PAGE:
- Primer (2003). The film is more confusing than Donnie Darko and may possibly be the most complicated movie of all time. Intrigued? A cerebral challenge of the highest proportions, Primer is about four tech entrepreneurs who toil away in their garage. Two of them believe that they have accidentally created a time machine of sorts. The machine multiples the time-space continuum of anything that enters it, and the two men try to manipulate time for their own financial gain. There’s not much more to say about the film and it is definitely one of those that you have to see for yourself. I believe that there are as many as seven different timelines going on at once. Bottom-line is that it’s a wonderful mind-bending puzzle that defies sense and sanity.
- Looper (2012). Stylish, smart, and thrilling, Looper is one of my favorite entries on the list. Time travel has been invented, but it only exists illegally with mobs on the black market. When people in the future need to “disappear”, they are sent back into the past where a hired gun is waiting to kill them. Joe (Joseph-Gordon Levitt) is one of these hired killers and he has a good life until his future self (played by Bruce Willis) is sent to be assassinated. Face to face with his future self, Joe is unable to kill himself and the character escapes. The rest of the movie is about Joe working with and against his future self to discover who is trying to kill them/him. A blend of old-fashion action and gritty camera work, this film is a pleasure to ponder over.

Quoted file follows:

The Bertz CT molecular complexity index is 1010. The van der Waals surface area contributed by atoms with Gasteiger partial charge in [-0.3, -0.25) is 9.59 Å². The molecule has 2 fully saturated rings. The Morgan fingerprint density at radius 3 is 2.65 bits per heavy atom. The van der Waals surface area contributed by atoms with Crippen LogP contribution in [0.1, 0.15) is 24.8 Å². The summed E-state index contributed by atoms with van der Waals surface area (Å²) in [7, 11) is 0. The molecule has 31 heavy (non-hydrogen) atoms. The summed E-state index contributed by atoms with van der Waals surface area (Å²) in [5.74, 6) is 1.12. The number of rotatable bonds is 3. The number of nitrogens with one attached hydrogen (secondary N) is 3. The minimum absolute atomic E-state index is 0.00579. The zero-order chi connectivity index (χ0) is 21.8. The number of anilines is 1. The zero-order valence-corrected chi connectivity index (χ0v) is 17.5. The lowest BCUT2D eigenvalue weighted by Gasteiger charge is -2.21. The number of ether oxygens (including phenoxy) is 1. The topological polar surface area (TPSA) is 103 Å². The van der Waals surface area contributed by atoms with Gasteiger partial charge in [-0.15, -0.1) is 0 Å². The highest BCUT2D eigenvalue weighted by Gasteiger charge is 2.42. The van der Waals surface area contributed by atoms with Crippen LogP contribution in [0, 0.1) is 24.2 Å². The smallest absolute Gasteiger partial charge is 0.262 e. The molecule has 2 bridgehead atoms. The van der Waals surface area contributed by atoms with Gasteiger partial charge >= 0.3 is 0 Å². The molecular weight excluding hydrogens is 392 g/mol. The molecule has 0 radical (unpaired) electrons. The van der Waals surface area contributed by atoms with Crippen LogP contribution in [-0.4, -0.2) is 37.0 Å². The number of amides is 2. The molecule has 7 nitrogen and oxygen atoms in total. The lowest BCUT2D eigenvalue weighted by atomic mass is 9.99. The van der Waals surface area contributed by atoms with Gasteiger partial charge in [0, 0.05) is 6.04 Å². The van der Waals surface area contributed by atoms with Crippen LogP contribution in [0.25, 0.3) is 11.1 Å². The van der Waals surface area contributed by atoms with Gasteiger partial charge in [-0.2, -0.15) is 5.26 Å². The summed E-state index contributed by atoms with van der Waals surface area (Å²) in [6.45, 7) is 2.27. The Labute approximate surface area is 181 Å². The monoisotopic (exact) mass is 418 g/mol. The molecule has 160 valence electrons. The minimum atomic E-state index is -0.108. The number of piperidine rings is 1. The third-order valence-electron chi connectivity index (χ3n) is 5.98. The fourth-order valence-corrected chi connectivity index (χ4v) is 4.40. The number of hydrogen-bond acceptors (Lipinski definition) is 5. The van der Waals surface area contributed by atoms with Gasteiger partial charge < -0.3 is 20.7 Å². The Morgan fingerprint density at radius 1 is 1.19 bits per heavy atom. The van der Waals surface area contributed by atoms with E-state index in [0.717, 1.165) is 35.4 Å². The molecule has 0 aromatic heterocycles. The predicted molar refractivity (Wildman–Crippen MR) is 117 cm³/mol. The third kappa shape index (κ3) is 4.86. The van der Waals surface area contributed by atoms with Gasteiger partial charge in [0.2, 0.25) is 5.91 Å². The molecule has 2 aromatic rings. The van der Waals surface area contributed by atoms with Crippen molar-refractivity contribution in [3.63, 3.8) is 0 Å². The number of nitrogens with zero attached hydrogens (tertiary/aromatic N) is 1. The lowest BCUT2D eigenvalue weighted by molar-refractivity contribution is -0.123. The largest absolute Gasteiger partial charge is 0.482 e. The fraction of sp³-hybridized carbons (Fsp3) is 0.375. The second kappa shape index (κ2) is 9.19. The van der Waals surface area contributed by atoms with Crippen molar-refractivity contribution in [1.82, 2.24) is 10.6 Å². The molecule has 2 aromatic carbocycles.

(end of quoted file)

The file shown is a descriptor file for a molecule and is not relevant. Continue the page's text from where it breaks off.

- Back to the Future (1985). I know, this film isn’t all that complex. In fact it is fairly straight forward and the time traveling DeLorean is more of a prop than a fleshed out idea. But I had to put it on this list because it is one of the most famous, and most fun, movies about time travel ever made. Michael J. Fox plays teenager Marty McFly who is accidentally zapped from the 1980s back in time to the 1950s by his scientist friend Doc (Christopher Lloyd). His future parents are now teenagers only just becoming romantically involved, and Marty must do everything he can to make sure they stay together so he will eventually be born and exist in the future. The film features special effects that were quite good for its time, and Michael J. Fox does a great job as the teenager who must survive the ‘50s with an ‘80s mindset. Well written, great acting, and a whole lot of fun, Back to the Future remains a classic of the genre.